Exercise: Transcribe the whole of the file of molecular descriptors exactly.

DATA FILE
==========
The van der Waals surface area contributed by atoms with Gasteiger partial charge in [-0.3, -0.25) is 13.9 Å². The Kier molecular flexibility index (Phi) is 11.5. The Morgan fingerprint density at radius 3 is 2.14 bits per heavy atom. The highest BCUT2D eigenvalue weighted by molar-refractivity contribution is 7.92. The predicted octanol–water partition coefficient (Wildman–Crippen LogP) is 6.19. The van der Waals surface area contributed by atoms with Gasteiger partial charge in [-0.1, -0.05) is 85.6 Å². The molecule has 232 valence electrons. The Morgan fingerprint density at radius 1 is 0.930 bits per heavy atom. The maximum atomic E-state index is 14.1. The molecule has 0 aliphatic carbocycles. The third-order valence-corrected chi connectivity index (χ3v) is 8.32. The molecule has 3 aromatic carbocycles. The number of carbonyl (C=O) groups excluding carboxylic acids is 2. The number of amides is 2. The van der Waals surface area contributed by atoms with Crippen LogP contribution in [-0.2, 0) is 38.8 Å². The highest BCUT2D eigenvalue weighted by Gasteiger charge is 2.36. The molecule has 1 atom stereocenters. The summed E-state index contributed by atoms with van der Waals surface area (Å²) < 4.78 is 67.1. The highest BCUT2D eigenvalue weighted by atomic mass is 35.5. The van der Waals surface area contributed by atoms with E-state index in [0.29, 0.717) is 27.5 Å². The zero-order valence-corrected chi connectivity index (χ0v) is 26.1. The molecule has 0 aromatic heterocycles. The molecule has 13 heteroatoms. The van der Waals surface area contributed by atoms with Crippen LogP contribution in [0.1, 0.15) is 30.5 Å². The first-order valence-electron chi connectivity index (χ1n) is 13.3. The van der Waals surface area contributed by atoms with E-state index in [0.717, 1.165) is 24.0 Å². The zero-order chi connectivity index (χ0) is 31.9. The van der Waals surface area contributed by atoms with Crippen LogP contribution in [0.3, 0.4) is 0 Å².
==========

The van der Waals surface area contributed by atoms with Gasteiger partial charge in [-0.3, -0.25) is 13.9 Å². The Kier molecular flexibility index (Phi) is 11.5. The Morgan fingerprint density at radius 3 is 2.14 bits per heavy atom. The highest BCUT2D eigenvalue weighted by molar-refractivity contribution is 7.92. The predicted octanol–water partition coefficient (Wildman–Crippen LogP) is 6.19. The van der Waals surface area contributed by atoms with Gasteiger partial charge in [-0.1, -0.05) is 85.6 Å². The molecule has 232 valence electrons. The Morgan fingerprint density at radius 1 is 0.930 bits per heavy atom. The maximum atomic E-state index is 14.1. The molecule has 0 aliphatic carbocycles. The third-order valence-corrected chi connectivity index (χ3v) is 8.32. The molecule has 3 aromatic carbocycles. The number of carbonyl (C=O) groups excluding carboxylic acids is 2. The number of amides is 2. The van der Waals surface area contributed by atoms with Crippen LogP contribution in [-0.2, 0) is 38.8 Å². The highest BCUT2D eigenvalue weighted by Gasteiger charge is 2.36. The molecule has 1 atom stereocenters. The summed E-state index contributed by atoms with van der Waals surface area (Å²) < 4.78 is 67.1. The highest BCUT2D eigenvalue weighted by atomic mass is 35.5. The van der Waals surface area contributed by atoms with E-state index in [0.29, 0.717) is 27.5 Å². The zero-order valence-corrected chi connectivity index (χ0v) is 26.1. The molecule has 0 aromatic heterocycles. The molecule has 13 heteroatoms. The van der Waals surface area contributed by atoms with Crippen LogP contribution in [0.1, 0.15) is 30.5 Å². The first-order valence-electron chi connectivity index (χ1n) is 13.3. The van der Waals surface area contributed by atoms with E-state index in [0.717, 1.165) is 24.0 Å². The zero-order chi connectivity index (χ0) is 31.9. The van der Waals surface area contributed by atoms with Crippen LogP contribution in [0.3, 0.4) is 0 Å².